How being like a clingy toddler is good

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He (Jesus) called a little child to him, and placed the child among them. And he said: “Truly I tell you, unless you change and become like little children, you will never enter the kingdom of heaven. Matthew 18:2-3 NIV

One summer day when I treated Graham and his little brother to a day at Water Country in Williamsburg, Virginia, Wes got lost.  This experience scarred him for about four years. I had put Graham in charge of his younger brother when they went into the men’s locker room to change.

Seeing Graham coming out alone, I said, “Where’s Wes?” He turned around puzzled then responded, “I thought he was following me.” I quickly sent Graham back. I wasn’t prepared for what he discovered.  This changing facility had TWO entry points.  We figured that Wesleigh must have gone out the other door, which meant that Graham didn’t pay much attention to his brother like I had instructed. Being only five years old, I often placed young Wes under the supposed ‘watchful eye’ of Graham who was ten.

With this news that Wes was nowhere to be found, I panicked, prayed and ran around shouting his name. Even with a security guard helping me it took about fifteen minutes before I spotted my youngest.  He was walking toward me as though coming from the ticket takers. “Wes!!!! Where have you been?”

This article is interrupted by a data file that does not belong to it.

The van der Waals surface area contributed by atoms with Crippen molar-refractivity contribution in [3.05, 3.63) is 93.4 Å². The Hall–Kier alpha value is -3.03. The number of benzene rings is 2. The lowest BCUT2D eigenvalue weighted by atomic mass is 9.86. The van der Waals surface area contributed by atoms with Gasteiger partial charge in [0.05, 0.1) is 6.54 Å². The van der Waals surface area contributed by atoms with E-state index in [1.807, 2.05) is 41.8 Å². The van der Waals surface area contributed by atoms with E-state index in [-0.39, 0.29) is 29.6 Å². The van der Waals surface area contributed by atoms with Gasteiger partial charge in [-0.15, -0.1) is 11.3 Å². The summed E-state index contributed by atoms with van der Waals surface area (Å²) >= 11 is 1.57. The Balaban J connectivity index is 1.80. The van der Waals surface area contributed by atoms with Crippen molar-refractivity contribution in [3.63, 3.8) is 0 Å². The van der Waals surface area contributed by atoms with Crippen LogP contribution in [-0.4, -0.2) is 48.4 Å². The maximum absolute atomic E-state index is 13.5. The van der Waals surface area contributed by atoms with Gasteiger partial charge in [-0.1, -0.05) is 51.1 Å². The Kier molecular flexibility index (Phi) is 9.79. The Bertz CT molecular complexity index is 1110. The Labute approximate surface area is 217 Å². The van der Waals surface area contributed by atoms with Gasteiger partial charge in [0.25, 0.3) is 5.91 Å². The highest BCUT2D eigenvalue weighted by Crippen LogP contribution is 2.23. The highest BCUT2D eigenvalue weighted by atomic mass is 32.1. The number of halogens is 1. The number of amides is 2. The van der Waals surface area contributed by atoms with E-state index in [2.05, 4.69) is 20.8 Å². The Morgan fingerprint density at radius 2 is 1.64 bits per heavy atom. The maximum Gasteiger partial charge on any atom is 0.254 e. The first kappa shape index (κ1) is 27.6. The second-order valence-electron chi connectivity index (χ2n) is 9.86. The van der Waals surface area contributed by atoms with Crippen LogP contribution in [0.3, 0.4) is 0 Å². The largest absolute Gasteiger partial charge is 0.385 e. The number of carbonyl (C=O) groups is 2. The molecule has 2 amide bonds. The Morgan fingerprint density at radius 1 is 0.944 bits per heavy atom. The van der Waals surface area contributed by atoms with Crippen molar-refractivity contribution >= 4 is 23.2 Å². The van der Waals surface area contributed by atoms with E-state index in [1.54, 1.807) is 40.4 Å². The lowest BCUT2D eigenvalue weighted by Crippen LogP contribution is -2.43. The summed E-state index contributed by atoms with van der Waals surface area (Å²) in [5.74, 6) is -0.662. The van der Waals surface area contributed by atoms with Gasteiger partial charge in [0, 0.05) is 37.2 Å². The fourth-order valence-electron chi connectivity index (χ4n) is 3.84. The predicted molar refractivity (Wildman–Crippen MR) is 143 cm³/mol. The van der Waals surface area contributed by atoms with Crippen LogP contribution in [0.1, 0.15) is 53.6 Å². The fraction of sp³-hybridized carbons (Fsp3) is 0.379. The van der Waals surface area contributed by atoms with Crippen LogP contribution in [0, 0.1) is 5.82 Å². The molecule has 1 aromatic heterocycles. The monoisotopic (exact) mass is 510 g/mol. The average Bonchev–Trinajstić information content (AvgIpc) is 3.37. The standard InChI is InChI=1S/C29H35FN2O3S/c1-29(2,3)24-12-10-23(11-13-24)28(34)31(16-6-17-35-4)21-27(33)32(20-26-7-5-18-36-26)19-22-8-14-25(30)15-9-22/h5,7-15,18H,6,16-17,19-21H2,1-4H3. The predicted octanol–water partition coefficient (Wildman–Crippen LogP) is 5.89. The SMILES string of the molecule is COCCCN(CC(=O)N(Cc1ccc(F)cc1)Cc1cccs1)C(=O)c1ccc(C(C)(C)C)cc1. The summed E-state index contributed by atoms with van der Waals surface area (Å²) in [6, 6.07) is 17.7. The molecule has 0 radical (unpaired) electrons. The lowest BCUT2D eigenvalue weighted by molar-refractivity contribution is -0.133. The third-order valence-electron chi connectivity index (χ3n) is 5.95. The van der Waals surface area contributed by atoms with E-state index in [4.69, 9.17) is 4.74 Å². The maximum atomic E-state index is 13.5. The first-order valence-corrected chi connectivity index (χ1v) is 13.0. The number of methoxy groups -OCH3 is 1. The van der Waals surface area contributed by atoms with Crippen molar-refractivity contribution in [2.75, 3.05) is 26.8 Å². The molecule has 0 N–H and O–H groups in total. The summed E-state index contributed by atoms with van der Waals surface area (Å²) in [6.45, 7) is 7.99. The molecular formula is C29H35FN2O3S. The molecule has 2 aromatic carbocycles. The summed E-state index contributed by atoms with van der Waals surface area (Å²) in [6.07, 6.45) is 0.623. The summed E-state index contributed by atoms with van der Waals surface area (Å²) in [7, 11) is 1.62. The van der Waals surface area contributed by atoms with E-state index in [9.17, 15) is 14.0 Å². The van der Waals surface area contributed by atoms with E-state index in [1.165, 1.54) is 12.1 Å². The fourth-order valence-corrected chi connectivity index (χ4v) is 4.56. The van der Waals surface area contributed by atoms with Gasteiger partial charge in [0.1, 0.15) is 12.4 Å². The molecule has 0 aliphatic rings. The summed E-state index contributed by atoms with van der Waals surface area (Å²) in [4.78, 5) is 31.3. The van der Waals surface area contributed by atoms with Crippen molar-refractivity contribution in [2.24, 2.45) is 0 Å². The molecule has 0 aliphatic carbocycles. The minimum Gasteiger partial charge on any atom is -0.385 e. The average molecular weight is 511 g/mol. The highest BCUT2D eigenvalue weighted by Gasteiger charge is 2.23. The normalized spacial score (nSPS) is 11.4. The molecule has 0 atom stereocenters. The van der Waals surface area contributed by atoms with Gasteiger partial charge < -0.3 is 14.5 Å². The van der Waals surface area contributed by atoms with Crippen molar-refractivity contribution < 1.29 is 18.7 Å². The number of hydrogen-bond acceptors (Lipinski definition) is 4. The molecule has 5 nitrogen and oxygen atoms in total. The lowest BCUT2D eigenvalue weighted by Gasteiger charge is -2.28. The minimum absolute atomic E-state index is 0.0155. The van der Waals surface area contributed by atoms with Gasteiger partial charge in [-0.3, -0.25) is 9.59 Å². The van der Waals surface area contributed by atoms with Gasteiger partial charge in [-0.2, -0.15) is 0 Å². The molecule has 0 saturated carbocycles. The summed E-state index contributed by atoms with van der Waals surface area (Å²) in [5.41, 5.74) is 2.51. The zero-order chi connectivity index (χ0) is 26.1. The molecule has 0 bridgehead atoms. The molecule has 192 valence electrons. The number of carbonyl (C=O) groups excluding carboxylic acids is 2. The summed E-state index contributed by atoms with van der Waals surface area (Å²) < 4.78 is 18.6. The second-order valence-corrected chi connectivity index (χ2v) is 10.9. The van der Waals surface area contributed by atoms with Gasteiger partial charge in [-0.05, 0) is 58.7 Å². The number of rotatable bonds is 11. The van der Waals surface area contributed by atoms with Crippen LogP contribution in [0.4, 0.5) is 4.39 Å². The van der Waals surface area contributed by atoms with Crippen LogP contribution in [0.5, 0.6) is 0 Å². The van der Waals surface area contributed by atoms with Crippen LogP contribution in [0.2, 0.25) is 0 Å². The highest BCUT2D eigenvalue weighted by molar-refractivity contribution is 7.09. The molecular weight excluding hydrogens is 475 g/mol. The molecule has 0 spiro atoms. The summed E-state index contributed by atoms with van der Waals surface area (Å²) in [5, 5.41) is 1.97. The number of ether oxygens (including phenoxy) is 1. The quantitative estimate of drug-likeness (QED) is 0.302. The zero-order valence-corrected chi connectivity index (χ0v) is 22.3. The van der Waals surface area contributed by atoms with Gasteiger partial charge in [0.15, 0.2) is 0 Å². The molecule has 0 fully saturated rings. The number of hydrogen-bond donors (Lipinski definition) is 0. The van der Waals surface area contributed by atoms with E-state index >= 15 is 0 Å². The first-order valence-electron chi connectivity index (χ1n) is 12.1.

This little kid had gone out to the parking lot thinking we had left him alone. I felt horrified just imagining him among the hundreds of cars.

Hugging him tightly, I rejoiced in God’s goodness.  What I didn’t anticipate was the emotional impact this event had on Wes.  He had experienced it as trauma.  For the next few years, each time I dropped him off at school in the morning, he would seek hearty assurance that I would indeed return.  Now a nervous child and fearful of being abandoned, he would press me for an exact time I’d swing by to pick him up.  The waterpark experience had transformed him into a very clingy child.

The other day, pondering Jesus’ words about being as a LITTLE child, I thought of that long-ago experience.  I imagined a three-year old clinging to his daddy’s leg, not wanting to let him leave.  Don’t little ones feel safe when they are in the presence of their parents?  They don’t want to let them out of their sight.

Jesus is teaching us to be like the toddler who needs that constant reassurance. Physical nearness represents safety.

Of course, we want our children to grow up and develop independence.  But what if Jesus doesn’t mean for us to outgrow our need to be that kind of close to him? What if he prefers that we remain children who crave his constant company?

May we retain the best of being a child and stay glued to our savior and older brother.

Get used to uncomfortable!

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But you trusted in your beauty and used your fame to become a prostitute. Ezekiel 16:15 NIV 

I’ve been reading Andrew Murray’s book The True Vine. Earlier this week I came across this strong statement: